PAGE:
I've long said feedback is more about the person giving it than the person getting it. At least that's what I need to believe to explain why so much of the commentary we get on our writing is unactionable. The things that makes this so hard is that bad feedback is preventable.

Giving feedback: Examples

Example 1: Random comments for the sake of giving comments.

One of my friends encountered this situation recently*: The manager said the taglines needed to "reflect the value propositions more". Since my client felt they did, he asked for a clarification. (This was what our software engineer friends call a 'known issue' and we'd done some preparation.) He asked the manager what they meant exactly and asked for examples.

There was a pause. Then a sigh.

Then more silence.

Finally the response: "I don't know exactly."

My client tried to help. "Do you want me to use more of the same wording?"

"Not really. Your language is more audience focused."

"OK. Closer to the word count of the originals?"

"No. That doesn't matter."

"Do you remember what you were feeling when you wrote that note?"


Hmmmm. Maybe they were feeling uncertain about the value props they'd provided? Maybe they're just nervous about the project? We don't know -- and they didn't either.

Your takeaway: Make sure you know why you're giving a note and be able to give an example or explanation if the writer needs one. We're really smart, but we can't read your mind. And to be fair to reviewers, writers, stop asking people to "let me know what you think". This, as years of evidence have shown us all, is a recipe for disaster. When people don't know what *we* need, they give us what they want to -- which is often corrections (helpful), rewrites (often not helpful) or completely useless comments that serve neither the audience nor you as the writer.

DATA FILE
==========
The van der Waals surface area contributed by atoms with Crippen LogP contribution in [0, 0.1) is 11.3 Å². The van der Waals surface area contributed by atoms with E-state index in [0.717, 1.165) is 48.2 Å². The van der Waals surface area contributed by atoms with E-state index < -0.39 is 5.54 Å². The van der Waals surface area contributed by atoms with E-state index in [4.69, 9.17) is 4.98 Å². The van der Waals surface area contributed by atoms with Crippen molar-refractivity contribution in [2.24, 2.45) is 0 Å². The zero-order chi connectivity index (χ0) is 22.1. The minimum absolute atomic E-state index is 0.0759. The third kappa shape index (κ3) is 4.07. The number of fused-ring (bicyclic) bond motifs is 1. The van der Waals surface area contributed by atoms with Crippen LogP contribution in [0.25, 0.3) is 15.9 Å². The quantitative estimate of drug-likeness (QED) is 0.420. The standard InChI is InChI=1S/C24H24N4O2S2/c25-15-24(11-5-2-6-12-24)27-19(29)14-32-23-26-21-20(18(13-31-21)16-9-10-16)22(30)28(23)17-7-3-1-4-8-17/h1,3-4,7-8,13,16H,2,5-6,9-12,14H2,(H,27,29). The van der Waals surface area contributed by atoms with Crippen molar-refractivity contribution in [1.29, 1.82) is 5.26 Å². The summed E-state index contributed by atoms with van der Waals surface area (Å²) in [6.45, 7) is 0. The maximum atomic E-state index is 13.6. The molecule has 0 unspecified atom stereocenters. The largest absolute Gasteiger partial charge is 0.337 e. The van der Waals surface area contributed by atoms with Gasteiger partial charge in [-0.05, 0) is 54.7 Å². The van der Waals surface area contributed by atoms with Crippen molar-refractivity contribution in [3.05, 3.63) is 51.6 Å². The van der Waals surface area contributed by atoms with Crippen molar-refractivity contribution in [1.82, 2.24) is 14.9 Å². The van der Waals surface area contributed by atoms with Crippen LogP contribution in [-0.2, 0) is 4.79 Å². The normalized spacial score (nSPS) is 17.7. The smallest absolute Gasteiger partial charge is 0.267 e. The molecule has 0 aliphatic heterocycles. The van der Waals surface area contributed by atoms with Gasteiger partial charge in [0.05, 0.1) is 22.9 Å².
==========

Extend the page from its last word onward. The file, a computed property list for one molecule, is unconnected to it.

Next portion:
the Monopoly cop admonishing you to not pass Go.

Example 2: Not addressing conflicts or prioritizing reviewers.

While I'm carping on feedback, let me get this off my chest, too. If you're a content manager sending documents out for multiple people to review, *please* in the name of all that's holy don't just hand it all back over to the writer without even looking at what the reviewers said and did.

Here's why:

  1. Reviewers often ask questions that the writer can't answer. Your takeaway: Your job as the manager is to get that sorted out before giving to the scribe, or at least ask if it's possible to proceed without the answers for now.
  2. Readers often make changes or suggestions that contradict something another person suggested or changed. Your takeaway: Your job as the manager is to resolve those conflicts in advance of sending back to the writer or tell the writer whose comments take precedence over everyone else's. Yes, if there's a ton of reviewers (god help you), list them in rank order. I'm serious.
  3. Commenters often ask for things that you, as the manager, don't even agree with. Your takeaway: Your job as the manager is to tell the writer if there's any comment they can disregard, or better yet, just delete it yourself.
handlettered "feedback"

Why giving good feedback is important

Giving feedback to employees or colleagues is more than an operational issue. Bad feedback is a contributing factor to increased turnover and poor retention. When enough bad feedback has been passed along to the content creators, their trust and confidence in you erodes. Their frustration levels rise. Their feelings of being unappreciated grow. And these are big motivators for leaving a job. Given that we're in the Great Resignation, this isn't the time you want to be handing talented people a reason to see themselves out.

Read more about the psychological impact of poor feedback and get tips for how to give great feedback.

* I'm not airing someone else's laundry. This is a fictionalized recount of an actual event.

Related Content